Sunday morning, we dropped him at LaGuaradia Airport and were so exhausted and emotionally drained we spent hours prone on the sofa. Then we realized we weren’t done with said child – we had to finish packing and taping the 4 huge boxes we were FedEx’ing to his dorm.  I’m not even sure we ate dinner that night.

Monday, I decided to shop so we could have some healthy dinners.

Monday at around 6pm I didn’t feel like cooking. I was still tired. And the chicken would hold until tomorrow.  So out we went out for paninis.

Tuesday, not only did I not feel like cooking, but it hit me that there was absolutely no reason for us to be home.  Eric was gone – and we had no obligations.  The boxes were at FedEx, and we were done.  Free.  Indeed, free to dine wherever our hearts desired. Mine desired chicken under a brick at The Spotted Horse where they have a lovely Super Tuscan by the glass. I had two.

Wednesday, I had the best of intentions for making that darn chicken. Didn’t happen. After a walk at the beach, we were at the other end of town so decided to go to Shake Shack. Ended up instead at Gray Goose, the sister-restaurant to The Spotted Horse. Because, um, they have the same wine list.

Thursday, not surprisingly, we went to Shake Shack. Because, well, we discussed it on Wednesday. At least I ordered the Shack Shack Bird Dog (chicken hot dog) instead of a burger. Though I ate nearly all the fries we were supposed to split. Sorry again, Michael!

Last night, there was no way I was making that now expired chicken so was planning on the turkey kielbasa when my friend Lisa called and asked if we wanted to go to Fat Cat for pizza.  I literally laughed out loud and said yes as quickly as possible.

We’re away for the next few days, so I have some time to get my act together and figure out how to get back to cooking now that we are free to not be here for dinner every night.


Not Whole Steamed Fish

After a summer with a lot of travel – and the poor eating that accompanies vacation, despite good intentions – I was looking to kick off September with some healthy, low-cholesterol dinner options.  It seemed a good omen that David Tanis’ interesting New York Times article, “The Whole Fish And Nothing But” was published on my birthday and the accompanying recipe looked great, so I decided to give it a try.

And the recipe was great – pretty easy and very tasty – but with one big issue. The illustration of Steamed Whole Fish With Ginger and Sesame was my goal, but it was just plain unachievable with the very-regular-sized bamboo steamer I dug out of my ‘magic closet’ of kitchen tools I don’t use very often.

Fred R. Conrad, NYT

Fred R. Conrad, NYT

Doesn’t this picture look tantalizing? Who wouldn’t want to put a nice whole fish on the serving plate, steam it for 15 minutes, and serve right on the plate? No muss, no fuss and best of all, no extra clean up.  OK, my sister Kathy wouldn’t want to because even the idea of fish makes her gag (sad, no?) but for those of us who like fish, this seems, well, perfect.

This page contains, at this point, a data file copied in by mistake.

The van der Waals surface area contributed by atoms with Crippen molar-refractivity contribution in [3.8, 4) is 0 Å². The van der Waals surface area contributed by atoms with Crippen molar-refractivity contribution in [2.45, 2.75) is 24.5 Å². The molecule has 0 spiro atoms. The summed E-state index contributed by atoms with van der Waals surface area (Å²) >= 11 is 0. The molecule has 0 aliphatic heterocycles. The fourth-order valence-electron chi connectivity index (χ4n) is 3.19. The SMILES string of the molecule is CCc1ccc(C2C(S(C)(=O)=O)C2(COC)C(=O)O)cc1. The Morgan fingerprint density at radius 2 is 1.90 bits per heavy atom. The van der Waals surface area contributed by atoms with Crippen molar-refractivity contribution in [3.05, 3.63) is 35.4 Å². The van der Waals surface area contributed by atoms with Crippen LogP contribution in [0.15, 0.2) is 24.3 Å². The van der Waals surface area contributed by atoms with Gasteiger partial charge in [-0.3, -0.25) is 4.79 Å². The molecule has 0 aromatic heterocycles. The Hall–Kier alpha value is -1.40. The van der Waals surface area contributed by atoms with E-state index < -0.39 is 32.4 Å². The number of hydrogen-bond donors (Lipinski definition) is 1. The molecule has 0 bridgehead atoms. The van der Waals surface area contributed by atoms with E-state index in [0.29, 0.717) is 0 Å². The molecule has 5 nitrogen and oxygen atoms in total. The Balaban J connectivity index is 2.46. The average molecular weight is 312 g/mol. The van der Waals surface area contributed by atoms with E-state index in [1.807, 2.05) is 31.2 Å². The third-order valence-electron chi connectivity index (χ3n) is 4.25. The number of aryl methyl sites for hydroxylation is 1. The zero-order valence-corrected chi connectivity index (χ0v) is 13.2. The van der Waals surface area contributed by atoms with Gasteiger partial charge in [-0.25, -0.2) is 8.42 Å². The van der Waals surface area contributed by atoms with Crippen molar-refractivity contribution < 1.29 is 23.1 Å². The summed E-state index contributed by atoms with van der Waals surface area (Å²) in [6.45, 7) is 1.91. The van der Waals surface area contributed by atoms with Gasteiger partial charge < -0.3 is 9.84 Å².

After unearthing my 10 inch bamboo steamer, I headed to the fish market and was stumped.  Every piece of whole red snapper and black bass were markedly larger than 7 inch plate that fits inside my steamer.

There was no way I could replicate that photo — no way I could fit a whole fish on a dish inside MY bamboo steamer. What was up with that? Did David Tanis have some industrial sized bamboo steamer?

I tweeted him – and the NYT – to no avail.  They did not answer.  Yet.

I remain hopeful that I will receive an answering tweet AND at the prospect of shopping for more kitchen gadgets. Even though there is no more room in my magic closet.

With fitting a whole fish inside a bamboo steamer still a mystery I soldiered on, fortified by Mr. Tanis’ direction to simply shorten the cooking time for a boneless fillet.

I chose a half-pound fillet of red snapper, whipped up the easy marinade and was rewarded with a very healthy, very flavorful dinner (the chile paste makes it spicy so use less if you don’t like some heat.)  My husband and son were dining on steak – but they tasted the fish and both proclaimed it delicious.

A few modifications I made:

  • As I’m not a huge ginger fan, I used less ginger than called for, and cheated with jarred, crushed ginger.
  • I am sure the stir-fried scallions would be delicious, but I left them off to reduce the oil (oh, who am I kidding, I was too lazy and forgot scallions to boot).
  • Though I adore cilantro, the potted cilantro on my deck had been reduced to dry stalks, so I had to leave them off too.  No matter, it was still wonderful.

Here’s to hoping David Tanis tweets me back with an answer to the bamboo steamer mystery so I can whip this up again, this time with a whole fish. I’ll keep you posted. Meanwhile, try this at home by rigging up your own large steamer (Mr. Tanis’ article explains how) OR using a fillet. It’s a great entree: simple, elegant, healthy and delicious.

Steamed Whole Fish With Ginger and Sesame
By David Tanis

  • 2 whole fish, like black sea bass or red snapper, about 1 1/2 pounds each, gutted and scaled by a fishmonger
  • Salt and pepper
  • 2 tablespoons Chinese sweet wine or dry sherry
  • 2 tablespoons soy sauce
  • 2 tablespoons grated ginger
  • 3 garlic cloves, minced
  • 1 tablespoon chile bean paste, available in a Chinese grocery
  • 1 teaspoon sesame oil, more for dressing
  • 2 teaspoons vegetable oil
  • 2 bunches scallions, cut in 3-inch lengths
  • 1 bunch cilantro


Rinse fish with cold water, pat dry and season inside and out with salt and pepper. Place both fish on a heatproof platter or shallow baking dish. (Dish must be slightly smaller than inside dimensions of steamer.)
Whisk together sweet wine, soy sauce, ginger, garlic, chile bean paste and 1 teaspoon sesame oil. Pour over fish and let marinate, turning once, for 30 minutes.
Set up steamer with 3 inches of water in the bottom, then set rack 1 inch over water. Bring water to a rapid boil. Place fish, still on platter with marinade, on rack and cover with lid. (If using a bamboo steamer, cover top with a dish towel to retain steam.) Steam fish for 10 to 12 minutes, until just done. Flesh should look opaque, and there should be no pink at the bone when probed gently with a paring knife. Carefully remove platter from steamer.
Meanwhile, place a skillet or wok over high heat and add vegetable oil. When oil looks hazy, add scallions and toss to coat. Sprinkle lightly with salt and stir-fry until slightly charred, about 2 minutes.
To serve, scatter scallions over fish and top liberally with cilantro sprigs. (To make a tastier cilantro garnish, dress sprigs lightly with sesame oil and salt.) Using 2 forks, serve top fillet from carcass. Remove and discard skeleton to reveal lower fillet. Give each diner some fish, scallions and cilantro. Spoon pan juices over each serving.
2 to 4 servings